COVID-19 and Cancer: A Caregiver's Perspective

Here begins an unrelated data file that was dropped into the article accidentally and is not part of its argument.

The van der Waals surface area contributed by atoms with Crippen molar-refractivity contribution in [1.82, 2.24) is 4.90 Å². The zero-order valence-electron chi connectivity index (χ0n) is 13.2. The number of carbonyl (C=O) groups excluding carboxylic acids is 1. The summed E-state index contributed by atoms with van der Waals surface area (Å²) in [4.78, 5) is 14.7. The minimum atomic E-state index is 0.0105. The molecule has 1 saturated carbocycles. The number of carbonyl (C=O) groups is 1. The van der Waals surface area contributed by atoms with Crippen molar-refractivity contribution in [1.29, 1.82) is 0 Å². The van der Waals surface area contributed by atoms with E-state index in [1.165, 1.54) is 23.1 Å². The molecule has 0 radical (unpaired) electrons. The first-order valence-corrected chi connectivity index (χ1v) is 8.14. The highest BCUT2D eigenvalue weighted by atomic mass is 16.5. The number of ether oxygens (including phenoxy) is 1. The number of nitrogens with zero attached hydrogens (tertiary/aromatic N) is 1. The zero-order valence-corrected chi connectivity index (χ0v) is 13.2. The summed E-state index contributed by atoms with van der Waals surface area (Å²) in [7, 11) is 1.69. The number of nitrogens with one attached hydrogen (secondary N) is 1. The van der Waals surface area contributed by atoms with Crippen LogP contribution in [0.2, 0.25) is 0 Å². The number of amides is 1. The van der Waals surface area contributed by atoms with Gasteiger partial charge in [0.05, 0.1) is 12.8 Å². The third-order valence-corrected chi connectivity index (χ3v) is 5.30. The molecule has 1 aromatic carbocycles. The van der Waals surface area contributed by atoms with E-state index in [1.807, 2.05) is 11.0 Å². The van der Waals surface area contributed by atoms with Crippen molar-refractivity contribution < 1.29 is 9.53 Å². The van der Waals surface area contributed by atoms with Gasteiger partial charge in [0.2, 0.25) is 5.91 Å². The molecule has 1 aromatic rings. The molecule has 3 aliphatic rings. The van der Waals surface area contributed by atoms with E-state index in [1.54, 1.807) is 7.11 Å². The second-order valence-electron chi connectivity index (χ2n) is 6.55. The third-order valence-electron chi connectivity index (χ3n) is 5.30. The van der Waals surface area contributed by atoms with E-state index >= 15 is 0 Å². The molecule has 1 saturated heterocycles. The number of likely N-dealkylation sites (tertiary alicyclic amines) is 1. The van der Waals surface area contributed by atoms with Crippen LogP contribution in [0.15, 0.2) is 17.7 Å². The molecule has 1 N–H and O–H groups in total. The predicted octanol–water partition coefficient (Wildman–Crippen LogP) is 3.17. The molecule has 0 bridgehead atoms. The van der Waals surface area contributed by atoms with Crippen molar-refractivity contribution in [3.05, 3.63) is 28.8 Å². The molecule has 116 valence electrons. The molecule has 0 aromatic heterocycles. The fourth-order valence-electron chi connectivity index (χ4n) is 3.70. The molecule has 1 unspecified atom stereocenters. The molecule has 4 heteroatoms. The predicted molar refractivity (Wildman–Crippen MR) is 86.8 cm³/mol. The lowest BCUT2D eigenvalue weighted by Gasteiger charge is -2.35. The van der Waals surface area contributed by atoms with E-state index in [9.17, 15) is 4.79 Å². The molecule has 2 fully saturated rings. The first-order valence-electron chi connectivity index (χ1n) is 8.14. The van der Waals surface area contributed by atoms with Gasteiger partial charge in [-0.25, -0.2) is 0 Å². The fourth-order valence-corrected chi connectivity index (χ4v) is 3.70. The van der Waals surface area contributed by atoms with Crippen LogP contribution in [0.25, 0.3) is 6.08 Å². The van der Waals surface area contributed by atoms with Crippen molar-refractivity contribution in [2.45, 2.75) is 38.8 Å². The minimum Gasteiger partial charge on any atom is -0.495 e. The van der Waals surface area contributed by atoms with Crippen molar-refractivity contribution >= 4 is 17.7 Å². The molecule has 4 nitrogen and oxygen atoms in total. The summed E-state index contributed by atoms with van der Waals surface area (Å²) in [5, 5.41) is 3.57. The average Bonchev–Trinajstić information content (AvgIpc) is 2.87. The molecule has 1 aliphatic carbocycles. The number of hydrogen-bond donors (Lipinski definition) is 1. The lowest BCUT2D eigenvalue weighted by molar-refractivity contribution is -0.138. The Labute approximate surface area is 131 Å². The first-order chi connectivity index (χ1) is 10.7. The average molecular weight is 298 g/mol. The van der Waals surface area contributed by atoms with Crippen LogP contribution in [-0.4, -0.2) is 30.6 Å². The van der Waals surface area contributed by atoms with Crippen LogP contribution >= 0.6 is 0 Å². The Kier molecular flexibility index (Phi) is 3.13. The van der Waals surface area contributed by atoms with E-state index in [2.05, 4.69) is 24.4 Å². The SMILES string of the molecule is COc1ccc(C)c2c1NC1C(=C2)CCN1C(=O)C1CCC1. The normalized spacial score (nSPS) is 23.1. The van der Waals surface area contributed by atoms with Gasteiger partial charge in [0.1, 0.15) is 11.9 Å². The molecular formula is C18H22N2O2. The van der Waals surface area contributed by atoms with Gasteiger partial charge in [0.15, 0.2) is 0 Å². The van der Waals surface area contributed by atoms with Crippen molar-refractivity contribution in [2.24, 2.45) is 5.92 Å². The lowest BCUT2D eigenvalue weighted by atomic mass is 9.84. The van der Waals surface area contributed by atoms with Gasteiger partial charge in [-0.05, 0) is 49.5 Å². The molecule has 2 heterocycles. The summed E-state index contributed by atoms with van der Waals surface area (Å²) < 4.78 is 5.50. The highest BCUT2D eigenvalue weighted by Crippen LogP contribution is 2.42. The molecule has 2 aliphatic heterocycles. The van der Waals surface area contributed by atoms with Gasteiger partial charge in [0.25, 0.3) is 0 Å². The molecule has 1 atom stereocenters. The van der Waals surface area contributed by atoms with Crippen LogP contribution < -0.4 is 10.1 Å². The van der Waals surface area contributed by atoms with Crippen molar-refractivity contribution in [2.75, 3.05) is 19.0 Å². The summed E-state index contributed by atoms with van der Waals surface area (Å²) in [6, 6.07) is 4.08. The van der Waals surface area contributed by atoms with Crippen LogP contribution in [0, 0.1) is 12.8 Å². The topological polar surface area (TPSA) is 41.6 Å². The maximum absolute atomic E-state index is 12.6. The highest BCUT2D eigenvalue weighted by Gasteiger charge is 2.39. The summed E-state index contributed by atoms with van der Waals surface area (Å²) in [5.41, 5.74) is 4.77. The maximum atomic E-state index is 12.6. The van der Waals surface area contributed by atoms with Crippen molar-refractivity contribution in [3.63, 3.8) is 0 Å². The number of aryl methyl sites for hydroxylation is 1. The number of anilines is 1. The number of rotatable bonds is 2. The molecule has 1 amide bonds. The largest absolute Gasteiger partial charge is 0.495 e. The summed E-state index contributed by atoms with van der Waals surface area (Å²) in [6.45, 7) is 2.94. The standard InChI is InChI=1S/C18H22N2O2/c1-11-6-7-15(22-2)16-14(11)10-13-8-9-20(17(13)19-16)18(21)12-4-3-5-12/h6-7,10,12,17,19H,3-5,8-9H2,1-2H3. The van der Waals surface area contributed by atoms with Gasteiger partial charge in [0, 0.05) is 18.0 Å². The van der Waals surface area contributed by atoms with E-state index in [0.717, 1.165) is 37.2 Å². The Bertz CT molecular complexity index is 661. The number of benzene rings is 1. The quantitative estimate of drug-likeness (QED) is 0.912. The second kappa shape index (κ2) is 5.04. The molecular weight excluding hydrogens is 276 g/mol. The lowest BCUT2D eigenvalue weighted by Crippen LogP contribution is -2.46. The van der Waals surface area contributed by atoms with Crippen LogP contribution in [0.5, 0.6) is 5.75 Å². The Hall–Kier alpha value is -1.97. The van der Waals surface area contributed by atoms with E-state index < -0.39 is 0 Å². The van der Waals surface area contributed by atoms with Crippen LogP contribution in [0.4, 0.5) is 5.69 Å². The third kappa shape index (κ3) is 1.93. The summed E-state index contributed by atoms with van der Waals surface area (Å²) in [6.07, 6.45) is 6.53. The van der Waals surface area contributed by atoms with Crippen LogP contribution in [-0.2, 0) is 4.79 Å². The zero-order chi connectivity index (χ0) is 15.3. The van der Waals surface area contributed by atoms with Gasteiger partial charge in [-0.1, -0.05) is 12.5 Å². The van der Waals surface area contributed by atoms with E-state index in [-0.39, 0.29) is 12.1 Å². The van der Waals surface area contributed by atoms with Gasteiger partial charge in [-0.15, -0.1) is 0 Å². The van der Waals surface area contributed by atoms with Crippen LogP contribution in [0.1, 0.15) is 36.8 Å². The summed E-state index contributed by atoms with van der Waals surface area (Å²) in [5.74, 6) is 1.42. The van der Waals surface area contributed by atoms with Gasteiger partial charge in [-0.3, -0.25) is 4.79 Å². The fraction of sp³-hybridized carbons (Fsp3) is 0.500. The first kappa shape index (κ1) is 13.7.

At 6:30 am this morning on my way into Stop & Shop in Narragansett, the talk show host of a popular morning program was fielding questions from shoppers to learn what their shopping experience was like. Were there long lines? Were the shelves stocked? Was there enough toilet paper? Enough Depends? His attempt to be funny with this last question didn’t make me laugh. Instead I winced. For a senior who has come out of retirement twice to pay medical bills for a wife who is in her fourth clinical trial spanning 15+ years, it’s not a laughing matter. As a caregiver, I too have heightened anxieties about contracting the Coronavirus and passing it along to my wife whose immune system is compromised by the chemotherapy treatment that she receives. Once inside the store I quickly realized that while this may have been done with the best of intentions, it was one of the worst places that I could be. Aisles crowded with lines to check out starting at the back of the store next to the dairy section. Instead of keeping a distance of 6 feet, it was one carriage backed up against the next. I found a place to park my carriage and left the store, frustrated at not having had the opportunity to get what I went there for but also feeling that there has to be a better way of implementing these safeguards. For families whose loved one has a life-threatening illness, this is not the time to be making light of it. Later this morning, I learned that the Belmont Grocery Store in Wakefield had approached it differently. Only 25 people at a time were allowed in to shop but an outdoor tent had been set up so that shoppers who were waiting to get in wouldn’t get wet. It made a world of difference to shoppers to be treated in this way. It’s time for all of us to consider, not what is just in our own personal interest but in that of our neighbors too. Our anxieties, our fear of contracting the Coronavirus will be lessened if our experience outside of our home is one in which CDC guidelines are adhered to. This is not a drill. It’s the real thing and our lives and those we love are dependent on it.